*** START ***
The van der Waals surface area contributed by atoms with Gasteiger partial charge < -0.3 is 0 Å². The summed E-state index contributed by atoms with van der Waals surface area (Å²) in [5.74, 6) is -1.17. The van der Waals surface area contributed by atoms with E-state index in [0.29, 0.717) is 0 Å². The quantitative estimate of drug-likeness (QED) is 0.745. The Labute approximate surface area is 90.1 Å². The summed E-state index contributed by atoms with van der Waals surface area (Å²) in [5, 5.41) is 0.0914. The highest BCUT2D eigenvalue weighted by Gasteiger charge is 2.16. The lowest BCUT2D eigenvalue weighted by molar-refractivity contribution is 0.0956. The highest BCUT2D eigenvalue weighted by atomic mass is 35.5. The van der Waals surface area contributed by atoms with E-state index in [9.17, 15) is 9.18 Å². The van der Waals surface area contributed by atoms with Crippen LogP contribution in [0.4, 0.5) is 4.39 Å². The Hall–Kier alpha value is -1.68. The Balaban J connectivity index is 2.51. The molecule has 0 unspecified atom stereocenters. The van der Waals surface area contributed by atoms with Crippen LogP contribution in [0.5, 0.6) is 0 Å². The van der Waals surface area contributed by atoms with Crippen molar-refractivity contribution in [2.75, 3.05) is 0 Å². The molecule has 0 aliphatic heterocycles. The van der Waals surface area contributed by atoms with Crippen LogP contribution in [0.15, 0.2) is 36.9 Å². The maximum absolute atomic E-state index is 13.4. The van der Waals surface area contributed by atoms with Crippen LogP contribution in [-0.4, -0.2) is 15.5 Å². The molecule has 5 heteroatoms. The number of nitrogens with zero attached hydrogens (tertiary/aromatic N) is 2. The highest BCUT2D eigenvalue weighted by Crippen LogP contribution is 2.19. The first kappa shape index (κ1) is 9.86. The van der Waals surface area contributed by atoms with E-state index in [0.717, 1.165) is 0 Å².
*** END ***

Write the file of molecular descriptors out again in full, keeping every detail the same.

The van der Waals surface area contributed by atoms with Gasteiger partial charge < -0.3 is 0 Å². The summed E-state index contributed by atoms with van der Waals surface area (Å²) in [5.74, 6) is -1.17. The van der Waals surface area contributed by atoms with E-state index in [0.29, 0.717) is 0 Å². The quantitative estimate of drug-likeness (QED) is 0.745. The Labute approximate surface area is 90.1 Å². The summed E-state index contributed by atoms with van der Waals surface area (Å²) in [5, 5.41) is 0.0914. The highest BCUT2D eigenvalue weighted by Gasteiger charge is 2.16. The lowest BCUT2D eigenvalue weighted by molar-refractivity contribution is 0.0956. The highest BCUT2D eigenvalue weighted by atomic mass is 35.5. The van der Waals surface area contributed by atoms with E-state index in [9.17, 15) is 9.18 Å². The van der Waals surface area contributed by atoms with Crippen LogP contribution in [0.4, 0.5) is 4.39 Å². The Hall–Kier alpha value is -1.68. The Balaban J connectivity index is 2.51. The molecule has 0 unspecified atom stereocenters. The van der Waals surface area contributed by atoms with Crippen LogP contribution in [0.5, 0.6) is 0 Å². The van der Waals surface area contributed by atoms with Crippen molar-refractivity contribution in [2.75, 3.05) is 0 Å². The molecule has 0 aliphatic heterocycles. The van der Waals surface area contributed by atoms with Crippen LogP contribution in [0.15, 0.2) is 36.9 Å². The maximum absolute atomic E-state index is 13.4. The van der Waals surface area contributed by atoms with Crippen LogP contribution in [-0.4, -0.2) is 15.5 Å². The molecule has 5 heteroatoms. The number of nitrogens with zero attached hydrogens (tertiary/aromatic N) is 2. The highest BCUT2D eigenvalue weighted by Crippen LogP contribution is 2.19. The first kappa shape index (κ1) is 9.86. The van der Waals surface area contributed by atoms with E-state index in [0.717, 1.165) is 0 Å².